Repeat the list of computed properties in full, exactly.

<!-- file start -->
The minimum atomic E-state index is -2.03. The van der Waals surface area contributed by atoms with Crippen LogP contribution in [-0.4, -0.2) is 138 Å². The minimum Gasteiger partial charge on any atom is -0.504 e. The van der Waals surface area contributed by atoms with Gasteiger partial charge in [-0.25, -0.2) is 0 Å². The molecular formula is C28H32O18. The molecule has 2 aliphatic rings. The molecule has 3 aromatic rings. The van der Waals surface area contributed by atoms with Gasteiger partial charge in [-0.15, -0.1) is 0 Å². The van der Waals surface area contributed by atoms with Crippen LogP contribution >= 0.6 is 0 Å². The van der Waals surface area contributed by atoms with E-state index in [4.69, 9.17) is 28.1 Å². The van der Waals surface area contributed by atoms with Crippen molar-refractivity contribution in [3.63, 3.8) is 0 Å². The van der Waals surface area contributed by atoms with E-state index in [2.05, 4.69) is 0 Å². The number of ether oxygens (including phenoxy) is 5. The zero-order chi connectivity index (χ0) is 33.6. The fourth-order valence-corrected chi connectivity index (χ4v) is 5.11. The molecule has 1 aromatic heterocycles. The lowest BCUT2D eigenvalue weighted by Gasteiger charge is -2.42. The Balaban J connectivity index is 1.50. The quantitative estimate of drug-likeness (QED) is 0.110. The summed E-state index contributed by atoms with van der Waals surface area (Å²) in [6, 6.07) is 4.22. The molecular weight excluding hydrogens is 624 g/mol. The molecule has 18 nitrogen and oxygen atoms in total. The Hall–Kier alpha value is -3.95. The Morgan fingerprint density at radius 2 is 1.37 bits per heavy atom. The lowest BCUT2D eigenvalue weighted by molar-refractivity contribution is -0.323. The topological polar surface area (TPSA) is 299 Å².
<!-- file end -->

The minimum atomic E-state index is -2.03. The van der Waals surface area contributed by atoms with Crippen LogP contribution in [-0.4, -0.2) is 138 Å². The minimum Gasteiger partial charge on any atom is -0.504 e. The van der Waals surface area contributed by atoms with Gasteiger partial charge in [-0.25, -0.2) is 0 Å². The molecular formula is C28H32O18. The molecule has 2 aliphatic rings. The molecule has 3 aromatic rings. The van der Waals surface area contributed by atoms with Gasteiger partial charge in [-0.15, -0.1) is 0 Å². The van der Waals surface area contributed by atoms with Crippen LogP contribution >= 0.6 is 0 Å². The van der Waals surface area contributed by atoms with E-state index in [4.69, 9.17) is 28.1 Å². The van der Waals surface area contributed by atoms with Crippen molar-refractivity contribution in [3.63, 3.8) is 0 Å². The van der Waals surface area contributed by atoms with E-state index in [2.05, 4.69) is 0 Å². The number of ether oxygens (including phenoxy) is 5. The zero-order chi connectivity index (χ0) is 33.6. The fourth-order valence-corrected chi connectivity index (χ4v) is 5.11. The molecule has 1 aromatic heterocycles. The lowest BCUT2D eigenvalue weighted by Gasteiger charge is -2.42. The Balaban J connectivity index is 1.50. The quantitative estimate of drug-likeness (QED) is 0.110. The summed E-state index contributed by atoms with van der Waals surface area (Å²) in [6, 6.07) is 4.22. The molecular weight excluding hydrogens is 624 g/mol. The molecule has 18 nitrogen and oxygen atoms in total. The Hall–Kier alpha value is -3.95. The Morgan fingerprint density at radius 2 is 1.37 bits per heavy atom. The lowest BCUT2D eigenvalue weighted by molar-refractivity contribution is -0.323. The topological polar surface area (TPSA) is 299 Å².